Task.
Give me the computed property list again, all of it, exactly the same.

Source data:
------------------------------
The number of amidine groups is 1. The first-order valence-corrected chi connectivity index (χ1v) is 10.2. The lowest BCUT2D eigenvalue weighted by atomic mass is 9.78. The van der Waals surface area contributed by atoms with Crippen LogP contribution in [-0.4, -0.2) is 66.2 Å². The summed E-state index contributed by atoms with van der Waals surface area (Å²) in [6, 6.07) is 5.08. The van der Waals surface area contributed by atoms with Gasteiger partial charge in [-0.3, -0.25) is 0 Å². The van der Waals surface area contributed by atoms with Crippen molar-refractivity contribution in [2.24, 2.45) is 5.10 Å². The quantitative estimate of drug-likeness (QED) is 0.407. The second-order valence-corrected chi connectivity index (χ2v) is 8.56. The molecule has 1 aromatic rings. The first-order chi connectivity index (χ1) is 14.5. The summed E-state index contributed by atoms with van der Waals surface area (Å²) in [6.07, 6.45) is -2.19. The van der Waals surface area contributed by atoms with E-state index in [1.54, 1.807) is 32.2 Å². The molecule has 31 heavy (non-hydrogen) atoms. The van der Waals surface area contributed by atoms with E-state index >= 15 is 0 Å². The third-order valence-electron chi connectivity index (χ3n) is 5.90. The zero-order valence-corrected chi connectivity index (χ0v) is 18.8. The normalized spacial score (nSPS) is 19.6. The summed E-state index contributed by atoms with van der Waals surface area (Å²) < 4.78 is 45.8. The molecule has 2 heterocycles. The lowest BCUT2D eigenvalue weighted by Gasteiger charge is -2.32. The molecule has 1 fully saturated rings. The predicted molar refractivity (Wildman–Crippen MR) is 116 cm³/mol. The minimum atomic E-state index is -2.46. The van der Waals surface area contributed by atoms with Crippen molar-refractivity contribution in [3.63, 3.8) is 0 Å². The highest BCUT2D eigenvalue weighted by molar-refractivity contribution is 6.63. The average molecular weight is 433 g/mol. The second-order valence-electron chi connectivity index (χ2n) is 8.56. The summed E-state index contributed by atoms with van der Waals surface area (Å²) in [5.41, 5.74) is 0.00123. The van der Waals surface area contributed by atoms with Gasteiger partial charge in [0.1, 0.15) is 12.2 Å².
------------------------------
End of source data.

The number of amidine groups is 1. The first-order valence-corrected chi connectivity index (χ1v) is 10.2. The lowest BCUT2D eigenvalue weighted by atomic mass is 9.78. The van der Waals surface area contributed by atoms with Crippen LogP contribution in [-0.4, -0.2) is 66.2 Å². The summed E-state index contributed by atoms with van der Waals surface area (Å²) in [6, 6.07) is 5.08. The van der Waals surface area contributed by atoms with Gasteiger partial charge in [-0.3, -0.25) is 0 Å². The van der Waals surface area contributed by atoms with Crippen molar-refractivity contribution in [2.24, 2.45) is 5.10 Å². The quantitative estimate of drug-likeness (QED) is 0.407. The second-order valence-corrected chi connectivity index (χ2v) is 8.56. The molecule has 1 aromatic rings. The first-order chi connectivity index (χ1) is 14.5. The summed E-state index contributed by atoms with van der Waals surface area (Å²) in [6.07, 6.45) is -2.19. The van der Waals surface area contributed by atoms with E-state index in [1.54, 1.807) is 32.2 Å². The molecule has 31 heavy (non-hydrogen) atoms. The van der Waals surface area contributed by atoms with E-state index >= 15 is 0 Å². The third-order valence-electron chi connectivity index (χ3n) is 5.90. The zero-order valence-corrected chi connectivity index (χ0v) is 18.8. The normalized spacial score (nSPS) is 19.6. The summed E-state index contributed by atoms with van der Waals surface area (Å²) < 4.78 is 45.8. The molecule has 2 heterocycles. The lowest BCUT2D eigenvalue weighted by Gasteiger charge is -2.32. The molecule has 1 fully saturated rings. The predicted molar refractivity (Wildman–Crippen MR) is 116 cm³/mol. The minimum atomic E-state index is -2.46. The van der Waals surface area contributed by atoms with Crippen molar-refractivity contribution in [3.63, 3.8) is 0 Å². The highest BCUT2D eigenvalue weighted by molar-refractivity contribution is 6.63. The average molecular weight is 433 g/mol. The second-order valence-electron chi connectivity index (χ2n) is 8.56. The summed E-state index contributed by atoms with van der Waals surface area (Å²) in [5.41, 5.74) is 0.00123. The van der Waals surface area contributed by atoms with Gasteiger partial charge in [0.1, 0.15) is 12.2 Å².